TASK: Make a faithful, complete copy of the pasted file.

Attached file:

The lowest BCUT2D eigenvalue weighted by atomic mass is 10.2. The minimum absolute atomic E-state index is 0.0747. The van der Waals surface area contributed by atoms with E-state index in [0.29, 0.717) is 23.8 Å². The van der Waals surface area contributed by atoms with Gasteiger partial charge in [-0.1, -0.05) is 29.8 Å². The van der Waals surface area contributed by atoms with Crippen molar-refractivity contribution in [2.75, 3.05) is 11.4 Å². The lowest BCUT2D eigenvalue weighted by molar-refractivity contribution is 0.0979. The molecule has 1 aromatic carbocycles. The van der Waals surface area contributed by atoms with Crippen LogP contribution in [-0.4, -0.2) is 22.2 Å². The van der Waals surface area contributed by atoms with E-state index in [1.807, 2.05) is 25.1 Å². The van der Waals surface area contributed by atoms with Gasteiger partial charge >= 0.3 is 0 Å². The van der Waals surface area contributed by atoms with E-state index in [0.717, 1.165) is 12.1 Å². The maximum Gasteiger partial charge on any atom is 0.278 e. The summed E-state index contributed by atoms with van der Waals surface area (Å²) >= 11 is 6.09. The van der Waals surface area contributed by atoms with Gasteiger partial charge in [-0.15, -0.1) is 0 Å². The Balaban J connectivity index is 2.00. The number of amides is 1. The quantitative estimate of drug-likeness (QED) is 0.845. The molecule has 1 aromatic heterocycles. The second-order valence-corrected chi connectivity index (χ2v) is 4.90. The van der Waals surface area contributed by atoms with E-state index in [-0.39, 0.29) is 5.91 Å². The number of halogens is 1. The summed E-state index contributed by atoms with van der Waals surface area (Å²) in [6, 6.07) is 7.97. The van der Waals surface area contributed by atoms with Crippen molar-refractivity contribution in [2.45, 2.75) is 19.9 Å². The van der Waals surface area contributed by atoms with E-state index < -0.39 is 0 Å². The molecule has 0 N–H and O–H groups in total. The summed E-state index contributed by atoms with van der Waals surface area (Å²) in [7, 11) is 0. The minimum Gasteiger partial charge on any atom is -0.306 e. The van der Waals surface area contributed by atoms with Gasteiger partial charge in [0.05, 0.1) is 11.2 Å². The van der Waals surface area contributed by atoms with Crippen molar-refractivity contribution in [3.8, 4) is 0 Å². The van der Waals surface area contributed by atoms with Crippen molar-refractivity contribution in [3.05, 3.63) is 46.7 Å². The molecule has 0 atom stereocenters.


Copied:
The lowest BCUT2D eigenvalue weighted by atomic mass is 10.2. The minimum absolute atomic E-state index is 0.0747. The van der Waals surface area contributed by atoms with E-state index in [0.29, 0.717) is 23.8 Å². The van der Waals surface area contributed by atoms with Gasteiger partial charge in [-0.1, -0.05) is 29.8 Å². The van der Waals surface area contributed by atoms with Crippen molar-refractivity contribution in [2.75, 3.05) is 11.4 Å². The lowest BCUT2D eigenvalue weighted by molar-refractivity contribution is 0.0979. The molecule has 1 aromatic carbocycles. The van der Waals surface area contributed by atoms with Crippen LogP contribution in [-0.4, -0.2) is 22.2 Å². The van der Waals surface area contributed by atoms with E-state index in [1.807, 2.05) is 25.1 Å². The van der Waals surface area contributed by atoms with Gasteiger partial charge >= 0.3 is 0 Å². The van der Waals surface area contributed by atoms with E-state index in [0.717, 1.165) is 12.1 Å². The maximum Gasteiger partial charge on any atom is 0.278 e. The summed E-state index contributed by atoms with van der Waals surface area (Å²) >= 11 is 6.09. The van der Waals surface area contributed by atoms with Gasteiger partial charge in [-0.15, -0.1) is 0 Å². The Balaban J connectivity index is 2.00. The number of amides is 1. The quantitative estimate of drug-likeness (QED) is 0.845. The molecule has 1 aromatic heterocycles. The second-order valence-corrected chi connectivity index (χ2v) is 4.90. The van der Waals surface area contributed by atoms with E-state index in [-0.39, 0.29) is 5.91 Å². The number of halogens is 1. The summed E-state index contributed by atoms with van der Waals surface area (Å²) in [6, 6.07) is 7.97. The van der Waals surface area contributed by atoms with Crippen molar-refractivity contribution in [2.45, 2.75) is 19.9 Å². The van der Waals surface area contributed by atoms with E-state index < -0.39 is 0 Å². The molecule has 0 N–H and O–H groups in total. The summed E-state index contributed by atoms with van der Waals surface area (Å²) in [7, 11) is 0. The minimum Gasteiger partial charge on any atom is -0.306 e. The van der Waals surface area contributed by atoms with Gasteiger partial charge in [0.05, 0.1) is 11.2 Å². The van der Waals surface area contributed by atoms with Crippen molar-refractivity contribution in [3.8, 4) is 0 Å². The van der Waals surface area contributed by atoms with Crippen molar-refractivity contribution in [3.05, 3.63) is 46.7 Å². The molecule has 0 atom stereocenters.